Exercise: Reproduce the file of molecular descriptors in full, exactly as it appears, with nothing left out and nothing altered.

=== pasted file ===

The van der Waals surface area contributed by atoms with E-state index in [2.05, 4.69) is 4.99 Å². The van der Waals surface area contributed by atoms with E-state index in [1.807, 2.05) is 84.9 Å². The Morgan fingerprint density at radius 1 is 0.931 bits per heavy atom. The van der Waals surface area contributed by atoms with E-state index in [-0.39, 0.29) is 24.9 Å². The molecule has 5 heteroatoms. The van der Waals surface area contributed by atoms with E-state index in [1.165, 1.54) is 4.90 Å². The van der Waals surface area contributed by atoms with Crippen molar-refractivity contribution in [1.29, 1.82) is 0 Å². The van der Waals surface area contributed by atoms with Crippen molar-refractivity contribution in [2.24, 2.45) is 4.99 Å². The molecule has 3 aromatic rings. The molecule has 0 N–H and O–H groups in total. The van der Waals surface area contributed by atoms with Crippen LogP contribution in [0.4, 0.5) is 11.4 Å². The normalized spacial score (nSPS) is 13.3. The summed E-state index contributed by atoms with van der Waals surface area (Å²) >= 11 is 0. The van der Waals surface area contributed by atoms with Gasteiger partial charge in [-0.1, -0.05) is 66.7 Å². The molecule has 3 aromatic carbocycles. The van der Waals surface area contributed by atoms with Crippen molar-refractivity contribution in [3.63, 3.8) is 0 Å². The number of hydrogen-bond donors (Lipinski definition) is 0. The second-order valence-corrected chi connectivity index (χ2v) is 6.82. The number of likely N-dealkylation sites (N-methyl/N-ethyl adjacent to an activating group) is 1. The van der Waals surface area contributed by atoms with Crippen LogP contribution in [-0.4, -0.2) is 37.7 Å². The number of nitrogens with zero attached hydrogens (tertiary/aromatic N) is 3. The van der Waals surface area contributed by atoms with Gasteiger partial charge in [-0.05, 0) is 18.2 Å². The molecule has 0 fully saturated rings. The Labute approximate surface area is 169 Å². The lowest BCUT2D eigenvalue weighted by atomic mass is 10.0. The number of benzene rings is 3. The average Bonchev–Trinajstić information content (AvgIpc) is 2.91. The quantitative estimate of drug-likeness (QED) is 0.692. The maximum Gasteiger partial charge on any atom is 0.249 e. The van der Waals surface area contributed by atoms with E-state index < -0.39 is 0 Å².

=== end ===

The van der Waals surface area contributed by atoms with E-state index in [2.05, 4.69) is 4.99 Å². The van der Waals surface area contributed by atoms with E-state index in [1.807, 2.05) is 84.9 Å². The Morgan fingerprint density at radius 1 is 0.931 bits per heavy atom. The van der Waals surface area contributed by atoms with E-state index in [-0.39, 0.29) is 24.9 Å². The molecule has 5 heteroatoms. The van der Waals surface area contributed by atoms with E-state index in [1.165, 1.54) is 4.90 Å². The van der Waals surface area contributed by atoms with Crippen molar-refractivity contribution in [1.29, 1.82) is 0 Å². The van der Waals surface area contributed by atoms with Crippen molar-refractivity contribution in [2.24, 2.45) is 4.99 Å². The molecule has 3 aromatic rings. The molecule has 0 N–H and O–H groups in total. The van der Waals surface area contributed by atoms with Crippen LogP contribution in [0.4, 0.5) is 11.4 Å². The normalized spacial score (nSPS) is 13.3. The summed E-state index contributed by atoms with van der Waals surface area (Å²) >= 11 is 0. The van der Waals surface area contributed by atoms with Gasteiger partial charge in [-0.1, -0.05) is 66.7 Å². The molecule has 3 aromatic carbocycles. The van der Waals surface area contributed by atoms with Crippen molar-refractivity contribution in [3.63, 3.8) is 0 Å². The number of hydrogen-bond donors (Lipinski definition) is 0. The second-order valence-corrected chi connectivity index (χ2v) is 6.82. The number of likely N-dealkylation sites (N-methyl/N-ethyl adjacent to an activating group) is 1. The van der Waals surface area contributed by atoms with Crippen LogP contribution in [-0.4, -0.2) is 37.7 Å². The number of nitrogens with zero attached hydrogens (tertiary/aromatic N) is 3. The van der Waals surface area contributed by atoms with Gasteiger partial charge in [-0.05, 0) is 18.2 Å². The molecule has 0 fully saturated rings. The Labute approximate surface area is 169 Å². The lowest BCUT2D eigenvalue weighted by atomic mass is 10.0. The number of benzene rings is 3. The average Bonchev–Trinajstić information content (AvgIpc) is 2.91. The quantitative estimate of drug-likeness (QED) is 0.692. The maximum Gasteiger partial charge on any atom is 0.249 e. The van der Waals surface area contributed by atoms with E-state index < -0.39 is 0 Å².